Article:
Fitchburg State University is among a consortium of colleges that was recently awarded more than $440,000 from the U.S. Department of Education to increase the number of free, open educational resources that are designed with a diversity, equity and inclusive lens and used in lieu of more expensive traditional textbooks.
This work is driven by “the increasing diversity of the public higher education student population and the desire to provide students and faculty accessible, intentionally inclusive textbooks that reflect and honor their lives,” according to the grant application.
The open educational resources (OER) movement is designed to bring down costs for students pursuing higher education.
The recently announced grant will support a six-campus project that seeks to support underrepresented students through the use of free, culturally-relevant course materials. Librarians and faculty at each of the campuses will receive training and assistance in the creation and adaptation of OER materials that are accessible, intentionally inclusive and representative of the student populations at the six consortium member colleges. Once these OER materials are created, it is expected student savings on textbooks over the life of the project will exceed $800,000 with a goal of continued savings into the future.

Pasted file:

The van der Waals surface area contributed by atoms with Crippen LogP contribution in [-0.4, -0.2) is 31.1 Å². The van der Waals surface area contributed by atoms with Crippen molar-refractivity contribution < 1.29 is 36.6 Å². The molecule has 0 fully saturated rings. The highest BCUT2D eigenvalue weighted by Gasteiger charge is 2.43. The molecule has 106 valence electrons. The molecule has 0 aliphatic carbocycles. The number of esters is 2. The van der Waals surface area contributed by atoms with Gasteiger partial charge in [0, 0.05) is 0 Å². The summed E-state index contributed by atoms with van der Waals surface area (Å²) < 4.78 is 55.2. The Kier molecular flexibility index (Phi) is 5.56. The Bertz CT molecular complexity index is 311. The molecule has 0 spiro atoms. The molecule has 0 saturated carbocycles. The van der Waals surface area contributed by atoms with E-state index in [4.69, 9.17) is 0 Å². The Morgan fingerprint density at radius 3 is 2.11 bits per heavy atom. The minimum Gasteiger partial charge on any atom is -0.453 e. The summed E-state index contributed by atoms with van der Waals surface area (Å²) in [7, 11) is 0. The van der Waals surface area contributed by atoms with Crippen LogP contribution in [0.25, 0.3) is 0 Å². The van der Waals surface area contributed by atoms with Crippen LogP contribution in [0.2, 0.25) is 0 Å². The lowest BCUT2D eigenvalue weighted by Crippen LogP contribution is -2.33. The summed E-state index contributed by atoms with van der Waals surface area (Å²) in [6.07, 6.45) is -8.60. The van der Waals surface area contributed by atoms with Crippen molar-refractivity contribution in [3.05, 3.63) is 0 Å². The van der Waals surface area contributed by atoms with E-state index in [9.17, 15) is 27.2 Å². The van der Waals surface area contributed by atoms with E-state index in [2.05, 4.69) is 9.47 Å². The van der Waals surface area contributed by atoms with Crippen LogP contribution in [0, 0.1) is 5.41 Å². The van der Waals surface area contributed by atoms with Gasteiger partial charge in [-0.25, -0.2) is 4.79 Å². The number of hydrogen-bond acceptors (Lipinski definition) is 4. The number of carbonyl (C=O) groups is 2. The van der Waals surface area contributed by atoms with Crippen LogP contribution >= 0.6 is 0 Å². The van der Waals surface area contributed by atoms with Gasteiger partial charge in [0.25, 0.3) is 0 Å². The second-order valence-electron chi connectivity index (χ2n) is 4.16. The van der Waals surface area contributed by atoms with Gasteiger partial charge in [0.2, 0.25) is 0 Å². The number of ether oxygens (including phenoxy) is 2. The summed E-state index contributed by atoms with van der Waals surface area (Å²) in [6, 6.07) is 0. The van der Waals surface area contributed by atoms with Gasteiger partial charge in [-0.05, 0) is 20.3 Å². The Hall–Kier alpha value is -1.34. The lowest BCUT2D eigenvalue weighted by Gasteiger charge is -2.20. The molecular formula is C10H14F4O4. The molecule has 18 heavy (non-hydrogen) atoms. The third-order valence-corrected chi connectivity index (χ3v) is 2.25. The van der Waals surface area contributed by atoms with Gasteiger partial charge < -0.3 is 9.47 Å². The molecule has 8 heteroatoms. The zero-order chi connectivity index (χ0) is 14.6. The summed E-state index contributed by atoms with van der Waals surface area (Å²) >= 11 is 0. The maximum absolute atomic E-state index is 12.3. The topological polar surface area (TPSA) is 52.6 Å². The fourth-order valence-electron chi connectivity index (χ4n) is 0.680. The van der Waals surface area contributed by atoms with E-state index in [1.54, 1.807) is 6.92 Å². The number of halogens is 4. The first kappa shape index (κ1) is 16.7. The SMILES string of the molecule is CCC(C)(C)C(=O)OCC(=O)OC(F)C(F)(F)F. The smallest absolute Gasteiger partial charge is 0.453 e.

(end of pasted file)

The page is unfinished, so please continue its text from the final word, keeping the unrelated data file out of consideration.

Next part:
“The approach of creating or adapting OER using an equity lens to better serve underrepresented students, is exciting and novel,”said Jacalyn Kremer, dean of the Amelia V. Gallucci-Cirio Library at Fitchburg State. “In addition to Fitchburg State faculty receiving training and support for the creation of these culturally-relevant materials, librarians at the university will take the lead in tracking the project’s outcomes including its impact on student success.”
Framingham State University was the lead institution in pursuing this grant. In addition to Fitchburg State, other participating institutions are Holyoke Community College, Northern Essex Community College, Salem State University, and Springfield Technical Community College.
The member institutions will form a consortium with representatives collaborating to create new OER textbooks and adapt existing resources using a diversity, equity and inclusion lens. The program will target courses in high-enrollment disciplines as well as those supporting major employment sectors like health, education and criminal justice.
At Fitchburg State, OER projects have saved students more than $30,000 in the past academic year. The university’s Open and Affordable Education Committee supported more than 20 OER proposals in 2020 and 12 OER proposals in 2021 thanks to funding from the Davis Educational Foundation Presidential Grant, the Academic Affairs Office, the School of Graduate, Online and Continuing Education and the Amelia V. Gallucci-Cirio Library.